Although they contain the same ingredients of dextroamphetamine and amphetamine salts, Adderall IR and Adderall XR come in slightly different dosage forms and strengths. While Adderall IR comes as a tablet, Adderall XR comes as a capsule. Their strengths also vary:

Adderall IRAdderall XR
5 mg5 mg
7.5 mg10 mg
10 mg15 mg
12.5 mg 20 mg 
15 mg 25 mg
20 mg 30 mg
30 mg


It is unclear whether Adderall IR and Adderall ER have different withdrawal effects. However, some experts suspect that Adderall IR may have a higher risk for withdrawal than Adderall XR.

Overall, Adderall withdrawal usually lasts up to five days. However, some people may experience a longer withdrawal time frame due to protracted withdrawal symptoms. 

Adderall XR vs. IR: Abuse Potential

Both Adderall IR and Adderall XR have a very high abuse potential. They are both Schedule II controlled substances, meaning they carry a high risk of abuse, addiction and dependence. For this reason, it is important to take Adderall only as instructed by your doctor. You should also never take Adderall that has not been prescribed to you.

Get Help for Adderall Abuse and Addiction in New Jersey

If you or someone you love is struggling with Adderall abuse, you may notice signs like a focus on obtaining or taking Adderall or seeking out the drug from different doctors or pharmacies. These signs can indicate that a person may be starting to develop an Adderall addiction, which can have serious health consequences. Fortunately, help is available at The Recovery Village Cherry Hill at Cooper. Our Adderall addiction experts can help you quit Adderall for good and start a healthier, substance-free life in recovery. Contact us today to learn more about Adderall addiction treatment programs that can work well for your situation.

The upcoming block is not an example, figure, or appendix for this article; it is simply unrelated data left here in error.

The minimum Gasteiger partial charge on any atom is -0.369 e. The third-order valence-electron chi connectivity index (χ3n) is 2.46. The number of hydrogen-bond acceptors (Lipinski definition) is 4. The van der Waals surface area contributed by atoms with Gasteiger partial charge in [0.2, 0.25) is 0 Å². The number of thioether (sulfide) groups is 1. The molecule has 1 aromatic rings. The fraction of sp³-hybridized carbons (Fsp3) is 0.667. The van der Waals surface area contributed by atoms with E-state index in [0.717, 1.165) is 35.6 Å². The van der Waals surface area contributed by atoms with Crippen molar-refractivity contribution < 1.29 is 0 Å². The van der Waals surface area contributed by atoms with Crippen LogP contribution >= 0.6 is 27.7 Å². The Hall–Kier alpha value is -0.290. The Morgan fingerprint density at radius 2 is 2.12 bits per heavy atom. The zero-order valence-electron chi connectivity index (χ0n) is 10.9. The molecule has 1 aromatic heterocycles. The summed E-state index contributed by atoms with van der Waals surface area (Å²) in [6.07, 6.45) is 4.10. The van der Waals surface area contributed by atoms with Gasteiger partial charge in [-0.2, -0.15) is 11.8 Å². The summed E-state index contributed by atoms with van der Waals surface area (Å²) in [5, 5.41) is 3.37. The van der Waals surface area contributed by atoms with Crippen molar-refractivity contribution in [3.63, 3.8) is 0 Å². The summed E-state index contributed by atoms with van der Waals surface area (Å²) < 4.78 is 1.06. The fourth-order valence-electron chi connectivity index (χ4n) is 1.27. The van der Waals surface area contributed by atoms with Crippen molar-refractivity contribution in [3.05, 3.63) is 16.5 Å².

World Health Organization. “Clinical Guidelines for Withdrawal Manag[…]e in Closed Settings.” 2009. Accessed August 1, 2022.

Parrott, Andrew C. “Why all stimulant drugs are damaging to […]ological explanation.” Human Psychopharmacology, July 2015. Accessed August 1, 2022. “Adderall.” February 1, 2022. Accessed August 1, 2022. “Adderall XR.” March 1, 2022. Accessed August 1, 2022.

Drug Enforcement Administration. “Controlled Substances.” July 25, 2022. Accessed August 1, 2022.

ClinCalc. “Dextroamphetamine Saccharate; Amphetamin[…]mphetamine Aspartate.” Accessed August 1, 2022.

Adler, Lenard A.; Lynch, Lauren R.; Shaw, David M.; et al. “Medication adherence and symptom reducti[…]ized crossover study.” Postgraduate Medicine, September 2011. Accessed August 1, 2022.

Sallee, Floyd R.; Smirnoff, Alexander V. “Adderall XR: long acting stimulant for single daily dosing.” Expert Review of Neurotherapeutics, November 2004. Accessed August 1, 2022.

Medical Disclaimer: The Recovery Village aims to improve the quality of life for people struggling with a substance use or mental health disorder with fact-based content about the nature of behavioral health conditions, treatment options and their related outcomes. We publish material that is researched, cited, edited and reviewed by licensed medical professionals. The information we provide is not intended to be a substitute for professional medical advice, diagnosis or treatment. It should not be used in place of the advice of your physician or other qualified healthcare provider.